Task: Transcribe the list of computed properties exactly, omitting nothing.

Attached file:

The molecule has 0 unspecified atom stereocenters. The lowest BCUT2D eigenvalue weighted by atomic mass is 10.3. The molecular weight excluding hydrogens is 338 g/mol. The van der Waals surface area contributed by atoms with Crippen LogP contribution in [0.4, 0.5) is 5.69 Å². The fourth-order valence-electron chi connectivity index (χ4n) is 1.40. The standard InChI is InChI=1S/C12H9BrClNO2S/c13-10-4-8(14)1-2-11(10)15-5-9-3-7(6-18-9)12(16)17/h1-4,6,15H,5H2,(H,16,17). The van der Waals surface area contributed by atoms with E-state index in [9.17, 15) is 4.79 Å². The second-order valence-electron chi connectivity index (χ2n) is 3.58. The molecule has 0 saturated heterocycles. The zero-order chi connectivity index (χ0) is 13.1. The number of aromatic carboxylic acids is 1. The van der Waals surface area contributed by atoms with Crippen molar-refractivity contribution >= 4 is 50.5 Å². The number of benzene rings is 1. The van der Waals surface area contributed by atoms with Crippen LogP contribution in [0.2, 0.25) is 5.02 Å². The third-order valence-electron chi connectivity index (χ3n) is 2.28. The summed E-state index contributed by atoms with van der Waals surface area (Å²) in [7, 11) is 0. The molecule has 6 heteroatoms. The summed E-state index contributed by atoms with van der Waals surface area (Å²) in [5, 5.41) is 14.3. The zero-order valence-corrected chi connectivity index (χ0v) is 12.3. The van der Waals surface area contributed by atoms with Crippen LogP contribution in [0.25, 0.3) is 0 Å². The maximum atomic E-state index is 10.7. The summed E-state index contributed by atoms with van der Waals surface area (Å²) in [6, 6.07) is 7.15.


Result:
The molecule has 0 unspecified atom stereocenters. The lowest BCUT2D eigenvalue weighted by atomic mass is 10.3. The molecular weight excluding hydrogens is 338 g/mol. The van der Waals surface area contributed by atoms with Crippen LogP contribution in [0.4, 0.5) is 5.69 Å². The fourth-order valence-electron chi connectivity index (χ4n) is 1.40. The standard InChI is InChI=1S/C12H9BrClNO2S/c13-10-4-8(14)1-2-11(10)15-5-9-3-7(6-18-9)12(16)17/h1-4,6,15H,5H2,(H,16,17). The van der Waals surface area contributed by atoms with E-state index in [9.17, 15) is 4.79 Å². The second-order valence-electron chi connectivity index (χ2n) is 3.58. The molecule has 0 saturated heterocycles. The zero-order chi connectivity index (χ0) is 13.1. The number of aromatic carboxylic acids is 1. The van der Waals surface area contributed by atoms with Crippen molar-refractivity contribution >= 4 is 50.5 Å². The number of benzene rings is 1. The van der Waals surface area contributed by atoms with Crippen LogP contribution in [0.2, 0.25) is 5.02 Å². The third-order valence-electron chi connectivity index (χ3n) is 2.28. The summed E-state index contributed by atoms with van der Waals surface area (Å²) in [7, 11) is 0. The molecule has 6 heteroatoms. The summed E-state index contributed by atoms with van der Waals surface area (Å²) in [5, 5.41) is 14.3. The zero-order valence-corrected chi connectivity index (χ0v) is 12.3. The van der Waals surface area contributed by atoms with Crippen LogP contribution in [0.25, 0.3) is 0 Å². The maximum atomic E-state index is 10.7. The summed E-state index contributed by atoms with van der Waals surface area (Å²) in [6, 6.07) is 7.15.